6. Learn from your mistakes. Failure to plan is planning to fail. I wouldn’t leave the house without a treat bag full of high-value tidbits to distract my dog in certain situations. I also learned to recognize which situations were too overwhelming for her to start, and adjusted our interactions as a result. Identify your triggers and challenging situations and plan accordingly.
  7. Accept that it is up to you to affect the changes you want to see, and that you can’t necessarily expect help from others. When you’re out walking a reactive dog, you have zero control over what other people are doing with their dogs, or on skateboards, or with kids in strollers, etc. It is up to YOU to take yourself and your dog out of a situation that you suspect will be triggering. Same if you’re trying to alter your habits (be it food, alcohol, drugs, swearing, or a pervasive need to sing Disney songs, whatever). You cannot expect others around you to create a safe zone for you. Accept responsibility for your own life.
  8. Ask for help and support. Wait, what? Doesn’t that contradict the last rule? No, not really. Training a reactive dog will fail if some members of the house refuse to support the training efforts. It isn’t reasonable or fair to expect the world at large to cooperate with your efforts to make change, but it is reasonable to ask for help from those in your immediate circle. It’s okay to admit that a house full of cookies (or alcohol or Chez Doodles, whatever your poison) proves to be too hard to resist. You can sit your family down and explain that you have to make changes in order to improve the quality of your life, and while you’re not asking that everyone follow the same strictures you might be making for your personal health (for example, going dairy-free), you are going to need to set limits on how much of the high-temptation food is in the house, and that when choosing to eat out, preference be given to a restaurant that has more options than pizza or burgers. It isn’t wrong to ask for this kind of support, particularly in the early stages of change when you are trying to get a handle on it. You wouldn’t take a reactive dog to a dog park until you’d learned how to manage their reactivity in public. A dog park is too much for many dogs, not just reactive ones! You start out with smaller, quieter walks until you know how to manage your dog in more stimulating situations. So if you’re trying to affect change in eating habits, perhaps eating out with the family isn’t the best choice at first.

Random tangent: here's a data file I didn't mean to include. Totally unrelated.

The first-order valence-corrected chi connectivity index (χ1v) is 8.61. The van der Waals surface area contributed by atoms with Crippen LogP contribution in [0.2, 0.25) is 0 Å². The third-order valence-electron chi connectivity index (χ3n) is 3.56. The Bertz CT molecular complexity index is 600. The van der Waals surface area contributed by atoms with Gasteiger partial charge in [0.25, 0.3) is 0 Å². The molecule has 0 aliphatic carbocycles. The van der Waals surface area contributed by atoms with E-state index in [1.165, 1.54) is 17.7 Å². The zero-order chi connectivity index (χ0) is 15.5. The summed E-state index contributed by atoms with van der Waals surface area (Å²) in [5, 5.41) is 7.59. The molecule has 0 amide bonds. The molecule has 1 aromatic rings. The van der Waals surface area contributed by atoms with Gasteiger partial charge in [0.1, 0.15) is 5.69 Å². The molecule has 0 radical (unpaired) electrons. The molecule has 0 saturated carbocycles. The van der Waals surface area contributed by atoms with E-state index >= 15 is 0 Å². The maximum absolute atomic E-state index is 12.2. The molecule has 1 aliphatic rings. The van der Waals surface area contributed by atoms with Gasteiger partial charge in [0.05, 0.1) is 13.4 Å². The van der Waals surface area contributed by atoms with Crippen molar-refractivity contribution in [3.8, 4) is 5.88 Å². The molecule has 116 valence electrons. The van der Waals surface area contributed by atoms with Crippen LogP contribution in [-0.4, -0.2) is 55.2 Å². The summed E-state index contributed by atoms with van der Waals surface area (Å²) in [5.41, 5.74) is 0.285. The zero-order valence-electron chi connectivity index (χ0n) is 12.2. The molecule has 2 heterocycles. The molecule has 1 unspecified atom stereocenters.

9. Consider professional help. Sure, you’ve been training dogs (or feeding yourself, or dealing with your own issues) all your life. But sometimes you need the help of a trained professional to manage a specific issue. Sometimes that reactive dog needs medication to calm down to the point it can listen appropriately to your training. You might need therapy to deal with old wounds. Perhaps your current methods of coping, which come with consequences, have their roots in previous trauma, and you won’t really effect change until you figure out how to heal from that.
  10. Give yourself credit for the changes and improvements you make. They may not seem like much at first, but don’t discount them! A baby step in the right direction is still a step in the right direction. Eventually, you will no longer be satisfied with baby steps, and you’ll be able to continue pushing forward. Six months or a year from now, you’ll look back in astonishment at how far you’ve come.

So there you have it: why training yourself is no different from training your dog. If your dog slips its collar and runs off, you wouldn’t beat your dog for finally coming to you when you called it, would you? No, you wouldn’t–or you shouldn’t, at any rate.

Then stop beating yourself up for returning to the path you want after briefly straying from it. You can teach an old dog new tricks.

DYI Salon Nails at Home

First, I need to start this post off by saying I am NOT affiliated with any of the companies whose products are mentioned here today. I’m just a gal who loves nail polish and thought I’d share my experiences with different brands.

But you could sum up my love of nail polish–and horses–in this OPI commercial.

 

I’m not one of these people who is supremely talented with nail art. I’m also hard on my hands, and the day job prevents me from wearing my nails too long. To be honest, it’s hard for me to grow my nails out very long these days, which is probably just as well for a writer as well as a horsewoman.

But that means I need nail polish that lasts.

If you’re interested in what I do for nail health, I’ve posted about it here. In that post, I mention that when the pandemic struck, I stopped going for my monthly manicure at the nail salon. (I stopped everything: haircuts, doctor’s appointments, going to the grocery store… I got everything I needed online and if I couldn’t get it that way, I did without.)